Linear algebra, my old flame - how I missed you. At my undergraduate institution, linear algebra was my introduction to proof-based mathematics. There are people who shake hands, and there are people who shake hands. You know the type - you grasp their hand, and they clamp down and pull you in, agitating so wildly you fear for the structural integrity of your joints. My first experience with proofs was an encounter of the latter variety.
I received my first homework grade, and I was not pleased with my performance. I promptly went to the library and vowed not to leave until I learned how to write proofs adequately. The hours passed, and, (thankfully for my stomach), I got it. I didn't let up all semester. Immediately before the final exam, I was doing pushups in the hallway, high-fiving my friends, and watching the 'Michael Jordan Top 50 All Time Plays' video while visualizing myself doing that to the test. Do that to the test I did indeed.
This time around, the appropriately-acronymized LADR is the first step on my journey to attain a professional-grade mathematical skillset.
Tight Feedback Loops
In a (possibly maniacal) effort to ensure both mastery of the material and the maturation of my proof skillset, I did nearly every one of the 561 exercises provided. I skipped problems only when I was confident I wouldn't learn anything, or calculus I didn't remember was required (and the payoff didn't seem worth the time spent relearning it now in a shallow manner, as opposed to thoroughly learning more calculus later). If I could sketch a solid proof in my head, I wouldn't write anything down. Even in the latter case, I checked my answers using this site (additional solutions may be found here, although be warned that not all of them are correct).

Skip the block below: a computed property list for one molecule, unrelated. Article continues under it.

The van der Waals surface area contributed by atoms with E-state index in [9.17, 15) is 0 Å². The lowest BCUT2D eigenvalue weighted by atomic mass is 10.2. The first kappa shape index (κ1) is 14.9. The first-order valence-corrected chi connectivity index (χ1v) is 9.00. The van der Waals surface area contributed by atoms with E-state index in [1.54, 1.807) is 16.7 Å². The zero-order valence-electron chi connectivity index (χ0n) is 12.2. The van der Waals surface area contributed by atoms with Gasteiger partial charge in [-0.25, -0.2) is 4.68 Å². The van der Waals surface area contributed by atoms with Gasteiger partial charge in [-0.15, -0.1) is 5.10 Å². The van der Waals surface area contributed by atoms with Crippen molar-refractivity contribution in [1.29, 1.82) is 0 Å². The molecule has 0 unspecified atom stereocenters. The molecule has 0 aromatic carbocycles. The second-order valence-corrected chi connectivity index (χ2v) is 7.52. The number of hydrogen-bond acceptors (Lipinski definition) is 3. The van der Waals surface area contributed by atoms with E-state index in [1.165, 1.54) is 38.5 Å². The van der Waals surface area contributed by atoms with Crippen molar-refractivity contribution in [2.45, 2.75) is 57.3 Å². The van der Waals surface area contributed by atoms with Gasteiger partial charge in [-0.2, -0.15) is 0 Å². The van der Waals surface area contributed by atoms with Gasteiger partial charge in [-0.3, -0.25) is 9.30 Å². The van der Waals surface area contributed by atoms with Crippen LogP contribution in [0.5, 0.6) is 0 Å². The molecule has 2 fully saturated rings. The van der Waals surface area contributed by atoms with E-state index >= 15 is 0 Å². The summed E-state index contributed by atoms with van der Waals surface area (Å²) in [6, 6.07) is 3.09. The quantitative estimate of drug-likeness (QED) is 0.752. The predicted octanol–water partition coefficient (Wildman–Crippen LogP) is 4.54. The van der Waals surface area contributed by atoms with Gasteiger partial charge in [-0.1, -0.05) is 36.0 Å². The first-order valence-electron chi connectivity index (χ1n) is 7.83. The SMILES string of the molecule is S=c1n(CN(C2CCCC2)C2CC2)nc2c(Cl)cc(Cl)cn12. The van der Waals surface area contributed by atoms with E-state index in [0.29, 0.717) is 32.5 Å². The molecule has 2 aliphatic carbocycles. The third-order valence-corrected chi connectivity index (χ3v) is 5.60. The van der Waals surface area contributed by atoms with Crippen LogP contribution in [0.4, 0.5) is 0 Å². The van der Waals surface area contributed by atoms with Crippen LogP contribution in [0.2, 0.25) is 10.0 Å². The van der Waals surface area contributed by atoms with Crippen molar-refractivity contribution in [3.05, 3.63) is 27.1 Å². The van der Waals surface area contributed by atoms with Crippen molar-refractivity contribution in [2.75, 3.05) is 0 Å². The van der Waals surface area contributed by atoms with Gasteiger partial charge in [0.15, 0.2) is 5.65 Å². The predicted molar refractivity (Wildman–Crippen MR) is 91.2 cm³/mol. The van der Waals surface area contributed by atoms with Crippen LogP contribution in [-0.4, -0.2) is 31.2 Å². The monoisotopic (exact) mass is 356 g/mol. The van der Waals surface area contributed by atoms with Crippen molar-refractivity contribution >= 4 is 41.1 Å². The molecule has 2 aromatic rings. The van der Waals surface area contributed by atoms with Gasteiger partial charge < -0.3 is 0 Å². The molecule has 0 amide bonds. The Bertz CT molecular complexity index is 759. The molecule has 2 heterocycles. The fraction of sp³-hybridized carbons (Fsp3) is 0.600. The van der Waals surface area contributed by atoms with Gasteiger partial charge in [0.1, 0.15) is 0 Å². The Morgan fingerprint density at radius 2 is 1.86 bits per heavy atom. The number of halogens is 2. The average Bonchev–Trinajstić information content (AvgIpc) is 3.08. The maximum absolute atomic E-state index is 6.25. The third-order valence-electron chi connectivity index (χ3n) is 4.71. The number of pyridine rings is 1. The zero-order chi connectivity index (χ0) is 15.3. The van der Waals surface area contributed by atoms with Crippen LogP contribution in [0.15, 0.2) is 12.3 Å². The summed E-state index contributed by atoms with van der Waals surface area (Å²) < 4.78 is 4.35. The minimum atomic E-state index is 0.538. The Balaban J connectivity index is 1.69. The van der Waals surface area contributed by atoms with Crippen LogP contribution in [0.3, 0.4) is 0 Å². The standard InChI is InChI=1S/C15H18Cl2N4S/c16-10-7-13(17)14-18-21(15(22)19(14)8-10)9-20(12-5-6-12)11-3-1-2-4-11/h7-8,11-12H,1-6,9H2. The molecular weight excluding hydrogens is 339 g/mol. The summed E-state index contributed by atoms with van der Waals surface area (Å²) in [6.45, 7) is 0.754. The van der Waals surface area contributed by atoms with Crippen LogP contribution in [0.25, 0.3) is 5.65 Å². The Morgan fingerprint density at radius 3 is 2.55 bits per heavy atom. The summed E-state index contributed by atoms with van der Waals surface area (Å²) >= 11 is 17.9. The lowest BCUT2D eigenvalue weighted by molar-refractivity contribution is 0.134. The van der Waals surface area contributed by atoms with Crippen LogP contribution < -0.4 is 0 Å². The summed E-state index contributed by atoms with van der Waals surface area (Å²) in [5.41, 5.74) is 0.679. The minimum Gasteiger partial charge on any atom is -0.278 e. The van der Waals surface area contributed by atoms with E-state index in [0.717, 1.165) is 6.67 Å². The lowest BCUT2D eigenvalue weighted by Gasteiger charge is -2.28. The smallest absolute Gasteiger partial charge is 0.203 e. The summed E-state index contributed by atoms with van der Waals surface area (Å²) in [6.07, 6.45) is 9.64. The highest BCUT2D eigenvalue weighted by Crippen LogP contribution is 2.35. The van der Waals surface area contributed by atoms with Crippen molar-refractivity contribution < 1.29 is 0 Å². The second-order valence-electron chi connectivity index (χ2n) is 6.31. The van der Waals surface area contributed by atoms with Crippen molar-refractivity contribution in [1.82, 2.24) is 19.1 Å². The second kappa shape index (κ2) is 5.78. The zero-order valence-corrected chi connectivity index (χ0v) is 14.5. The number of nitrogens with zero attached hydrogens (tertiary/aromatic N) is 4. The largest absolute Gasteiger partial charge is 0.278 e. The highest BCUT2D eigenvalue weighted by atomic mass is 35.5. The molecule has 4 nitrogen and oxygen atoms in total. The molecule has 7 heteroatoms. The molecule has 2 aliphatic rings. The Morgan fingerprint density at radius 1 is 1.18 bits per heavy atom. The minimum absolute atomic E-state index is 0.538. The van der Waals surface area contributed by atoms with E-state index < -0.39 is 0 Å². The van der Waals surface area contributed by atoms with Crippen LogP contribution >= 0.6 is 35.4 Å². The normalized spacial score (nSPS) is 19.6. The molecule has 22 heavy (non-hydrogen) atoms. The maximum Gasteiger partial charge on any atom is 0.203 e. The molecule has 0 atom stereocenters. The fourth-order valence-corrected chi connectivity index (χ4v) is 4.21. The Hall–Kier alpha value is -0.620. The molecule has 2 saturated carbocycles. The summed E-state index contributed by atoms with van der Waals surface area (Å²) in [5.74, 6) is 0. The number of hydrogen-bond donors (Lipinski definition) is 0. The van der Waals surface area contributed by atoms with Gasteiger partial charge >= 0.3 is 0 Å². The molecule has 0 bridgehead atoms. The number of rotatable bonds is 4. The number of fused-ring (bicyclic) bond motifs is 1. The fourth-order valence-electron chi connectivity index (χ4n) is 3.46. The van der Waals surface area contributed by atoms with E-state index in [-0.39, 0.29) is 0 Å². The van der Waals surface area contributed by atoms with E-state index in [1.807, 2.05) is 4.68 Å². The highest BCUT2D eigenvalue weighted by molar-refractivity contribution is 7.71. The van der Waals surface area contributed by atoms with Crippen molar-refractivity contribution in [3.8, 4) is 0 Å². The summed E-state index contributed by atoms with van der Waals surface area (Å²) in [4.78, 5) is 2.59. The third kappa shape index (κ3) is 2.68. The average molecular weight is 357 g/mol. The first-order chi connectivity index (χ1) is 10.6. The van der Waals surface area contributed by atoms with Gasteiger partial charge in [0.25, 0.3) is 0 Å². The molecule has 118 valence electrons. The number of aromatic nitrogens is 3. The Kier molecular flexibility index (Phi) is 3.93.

I also sometimes elected to give myself small hints after being stuck on a problem for a while; the idea was to keep things at the difficulty sweet spot. Specifically, I'd spend 10-20 minutes working on a problem by myself; if I wasn't getting anywhere, I'd find a hint and then backpropagate the correct mental motion instead of what I had been trying to do. I think that focusing on where you were going wrong and what insight you should have had, in what direction you should have looked, is more efficient than just reading solutions.
Over time, I needed fewer hints, even as problem difficulty increased.
My approach was in part motivated by the findings of Rohrer and Pashler:
Surprisingly little is known about how long-term retention is most efficiently achieved... Our results suggest that a single session devoted to the study of some material should continue long enough to ensure that mastery is achieved but that immediate further study of the same material is an inefficient use of time.
The point isn't to struggle per se - it's to improve and to win.
inear lgebra one ight
This book has been previously reviewed by Nate Soares; as such, I'll spend time focusing on the concepts I found most difficult. Note that his review was for the second edition, while mine is for the third.
If you zip through a page in less than an hour, you are probably going too fast.
1: Vector Spaces
In which the author reviews complex numbers, vector spaces, and subspaces.
I kept having trouble parsing
For , the sum is defined by for all .
because my brain was insisting there was a type error in the function composition. I then had the stunning (and overdue) realization that my mental buckets for "set-theoretic functions" and "mathematical functions in general" should be merged.
That is, if you define
then simply has the definition . There isn't "online computation"; the composite function simply has a different Platonic lookup table.
2: Finite-Dimensional Vector Spaces
In which the author covers topics spanning linear independence, bases, and dimension.
3: Linear Maps